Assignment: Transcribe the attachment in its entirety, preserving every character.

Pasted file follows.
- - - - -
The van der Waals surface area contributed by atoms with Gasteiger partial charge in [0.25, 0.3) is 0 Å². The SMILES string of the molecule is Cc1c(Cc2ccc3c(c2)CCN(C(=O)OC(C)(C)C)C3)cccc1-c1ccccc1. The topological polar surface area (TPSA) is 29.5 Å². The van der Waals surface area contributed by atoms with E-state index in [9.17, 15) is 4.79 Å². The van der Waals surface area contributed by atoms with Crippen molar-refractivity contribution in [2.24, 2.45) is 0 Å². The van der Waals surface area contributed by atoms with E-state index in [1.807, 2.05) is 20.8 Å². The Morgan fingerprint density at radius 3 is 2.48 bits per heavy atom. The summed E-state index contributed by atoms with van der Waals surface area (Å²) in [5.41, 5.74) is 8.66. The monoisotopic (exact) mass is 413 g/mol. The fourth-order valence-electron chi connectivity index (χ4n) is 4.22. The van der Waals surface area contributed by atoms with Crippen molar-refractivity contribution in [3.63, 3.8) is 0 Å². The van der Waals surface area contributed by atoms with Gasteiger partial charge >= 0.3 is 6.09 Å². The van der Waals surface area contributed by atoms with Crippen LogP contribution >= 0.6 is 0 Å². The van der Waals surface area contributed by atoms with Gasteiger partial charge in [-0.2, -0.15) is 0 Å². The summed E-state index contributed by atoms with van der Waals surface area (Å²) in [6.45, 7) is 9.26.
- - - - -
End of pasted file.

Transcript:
The van der Waals surface area contributed by atoms with Gasteiger partial charge in [0.25, 0.3) is 0 Å². The SMILES string of the molecule is Cc1c(Cc2ccc3c(c2)CCN(C(=O)OC(C)(C)C)C3)cccc1-c1ccccc1. The topological polar surface area (TPSA) is 29.5 Å². The van der Waals surface area contributed by atoms with E-state index in [9.17, 15) is 4.79 Å². The van der Waals surface area contributed by atoms with Crippen molar-refractivity contribution in [2.24, 2.45) is 0 Å². The van der Waals surface area contributed by atoms with E-state index in [1.807, 2.05) is 20.8 Å². The Morgan fingerprint density at radius 3 is 2.48 bits per heavy atom. The summed E-state index contributed by atoms with van der Waals surface area (Å²) in [5.41, 5.74) is 8.66. The monoisotopic (exact) mass is 413 g/mol. The fourth-order valence-electron chi connectivity index (χ4n) is 4.22. The van der Waals surface area contributed by atoms with Crippen molar-refractivity contribution in [3.63, 3.8) is 0 Å². The van der Waals surface area contributed by atoms with Gasteiger partial charge >= 0.3 is 6.09 Å². The van der Waals surface area contributed by atoms with Crippen LogP contribution >= 0.6 is 0 Å². The van der Waals surface area contributed by atoms with Gasteiger partial charge in [-0.2, -0.15) is 0 Å². The summed E-state index contributed by atoms with van der Waals surface area (Å²) in [6.45, 7) is 9.26.